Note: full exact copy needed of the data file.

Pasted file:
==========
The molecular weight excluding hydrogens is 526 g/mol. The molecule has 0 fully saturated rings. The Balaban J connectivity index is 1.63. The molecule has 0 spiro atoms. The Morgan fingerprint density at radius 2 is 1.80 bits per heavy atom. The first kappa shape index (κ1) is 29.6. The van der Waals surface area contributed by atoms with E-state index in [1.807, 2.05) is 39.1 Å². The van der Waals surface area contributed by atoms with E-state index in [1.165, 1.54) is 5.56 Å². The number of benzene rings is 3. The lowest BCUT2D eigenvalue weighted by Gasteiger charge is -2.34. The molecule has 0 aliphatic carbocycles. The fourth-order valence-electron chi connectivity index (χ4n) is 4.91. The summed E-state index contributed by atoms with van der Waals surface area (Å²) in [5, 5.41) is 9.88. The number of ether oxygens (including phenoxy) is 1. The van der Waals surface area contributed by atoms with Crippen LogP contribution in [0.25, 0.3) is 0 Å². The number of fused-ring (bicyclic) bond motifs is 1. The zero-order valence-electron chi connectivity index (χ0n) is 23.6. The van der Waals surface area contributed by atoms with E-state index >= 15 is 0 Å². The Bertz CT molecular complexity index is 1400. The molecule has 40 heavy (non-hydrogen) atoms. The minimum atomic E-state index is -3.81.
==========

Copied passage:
The molecular weight excluding hydrogens is 526 g/mol. The molecule has 0 fully saturated rings. The Balaban J connectivity index is 1.63. The molecule has 0 spiro atoms. The Morgan fingerprint density at radius 2 is 1.80 bits per heavy atom. The first kappa shape index (κ1) is 29.6. The van der Waals surface area contributed by atoms with E-state index in [1.807, 2.05) is 39.1 Å². The van der Waals surface area contributed by atoms with E-state index in [1.165, 1.54) is 5.56 Å². The number of benzene rings is 3. The lowest BCUT2D eigenvalue weighted by Gasteiger charge is -2.34. The molecule has 0 aliphatic carbocycles. The fourth-order valence-electron chi connectivity index (χ4n) is 4.91. The summed E-state index contributed by atoms with van der Waals surface area (Å²) in [5, 5.41) is 9.88. The number of ether oxygens (including phenoxy) is 1. The van der Waals surface area contributed by atoms with Crippen LogP contribution in [0.25, 0.3) is 0 Å². The number of fused-ring (bicyclic) bond motifs is 1. The zero-order valence-electron chi connectivity index (χ0n) is 23.6. The van der Waals surface area contributed by atoms with E-state index >= 15 is 0 Å². The Bertz CT molecular complexity index is 1400. The molecule has 40 heavy (non-hydrogen) atoms. The minimum atomic E-state index is -3.81.